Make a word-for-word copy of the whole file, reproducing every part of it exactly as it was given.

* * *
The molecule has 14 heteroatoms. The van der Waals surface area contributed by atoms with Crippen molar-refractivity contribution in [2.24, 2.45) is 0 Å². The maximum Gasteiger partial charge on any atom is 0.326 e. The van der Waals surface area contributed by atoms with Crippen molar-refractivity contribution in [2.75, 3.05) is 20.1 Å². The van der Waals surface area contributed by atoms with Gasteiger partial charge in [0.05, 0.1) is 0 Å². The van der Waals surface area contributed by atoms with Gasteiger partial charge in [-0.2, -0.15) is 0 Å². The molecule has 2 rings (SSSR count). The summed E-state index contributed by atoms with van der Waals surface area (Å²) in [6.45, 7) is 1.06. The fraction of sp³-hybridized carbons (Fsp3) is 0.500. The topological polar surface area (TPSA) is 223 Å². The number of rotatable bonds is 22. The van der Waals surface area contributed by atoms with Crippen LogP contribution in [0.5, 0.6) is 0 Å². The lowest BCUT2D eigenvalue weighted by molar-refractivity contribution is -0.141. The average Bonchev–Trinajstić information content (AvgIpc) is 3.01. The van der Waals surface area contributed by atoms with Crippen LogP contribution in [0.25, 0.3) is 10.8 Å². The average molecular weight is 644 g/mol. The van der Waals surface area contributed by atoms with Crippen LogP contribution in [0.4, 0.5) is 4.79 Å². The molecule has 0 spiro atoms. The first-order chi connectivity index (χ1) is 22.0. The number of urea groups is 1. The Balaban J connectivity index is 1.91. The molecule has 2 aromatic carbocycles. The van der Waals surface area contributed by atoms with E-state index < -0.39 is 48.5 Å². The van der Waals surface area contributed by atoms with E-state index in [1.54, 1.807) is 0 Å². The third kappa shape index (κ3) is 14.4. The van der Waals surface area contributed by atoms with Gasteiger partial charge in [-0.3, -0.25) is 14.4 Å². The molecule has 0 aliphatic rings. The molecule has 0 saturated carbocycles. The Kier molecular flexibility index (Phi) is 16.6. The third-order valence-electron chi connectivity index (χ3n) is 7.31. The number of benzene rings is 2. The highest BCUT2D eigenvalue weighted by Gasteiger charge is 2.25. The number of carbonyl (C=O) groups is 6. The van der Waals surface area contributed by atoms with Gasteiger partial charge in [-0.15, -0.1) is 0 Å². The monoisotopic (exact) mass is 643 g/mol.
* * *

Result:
The molecule has 14 heteroatoms. The van der Waals surface area contributed by atoms with Crippen molar-refractivity contribution in [2.24, 2.45) is 0 Å². The maximum Gasteiger partial charge on any atom is 0.326 e. The van der Waals surface area contributed by atoms with Crippen molar-refractivity contribution in [2.75, 3.05) is 20.1 Å². The van der Waals surface area contributed by atoms with Gasteiger partial charge in [0.05, 0.1) is 0 Å². The van der Waals surface area contributed by atoms with Gasteiger partial charge in [-0.2, -0.15) is 0 Å². The molecule has 2 rings (SSSR count). The summed E-state index contributed by atoms with van der Waals surface area (Å²) in [6.45, 7) is 1.06. The fraction of sp³-hybridized carbons (Fsp3) is 0.500. The topological polar surface area (TPSA) is 223 Å². The number of rotatable bonds is 22. The van der Waals surface area contributed by atoms with Crippen LogP contribution in [0.5, 0.6) is 0 Å². The lowest BCUT2D eigenvalue weighted by molar-refractivity contribution is -0.141. The average Bonchev–Trinajstić information content (AvgIpc) is 3.01. The van der Waals surface area contributed by atoms with Crippen LogP contribution in [0.25, 0.3) is 10.8 Å². The average molecular weight is 644 g/mol. The van der Waals surface area contributed by atoms with Crippen LogP contribution in [0.4, 0.5) is 4.79 Å². The molecule has 0 spiro atoms. The first-order chi connectivity index (χ1) is 22.0. The number of urea groups is 1. The Balaban J connectivity index is 1.91. The molecule has 2 aromatic carbocycles. The van der Waals surface area contributed by atoms with E-state index < -0.39 is 48.5 Å². The van der Waals surface area contributed by atoms with E-state index in [1.54, 1.807) is 0 Å². The third kappa shape index (κ3) is 14.4. The van der Waals surface area contributed by atoms with Gasteiger partial charge in [-0.3, -0.25) is 14.4 Å². The molecule has 0 aliphatic rings. The molecule has 0 saturated carbocycles. The Kier molecular flexibility index (Phi) is 16.6. The third-order valence-electron chi connectivity index (χ3n) is 7.31. The number of benzene rings is 2. The highest BCUT2D eigenvalue weighted by Gasteiger charge is 2.25. The number of carbonyl (C=O) groups is 6. The van der Waals surface area contributed by atoms with Gasteiger partial charge in [-0.15, -0.1) is 0 Å². The monoisotopic (exact) mass is 643 g/mol.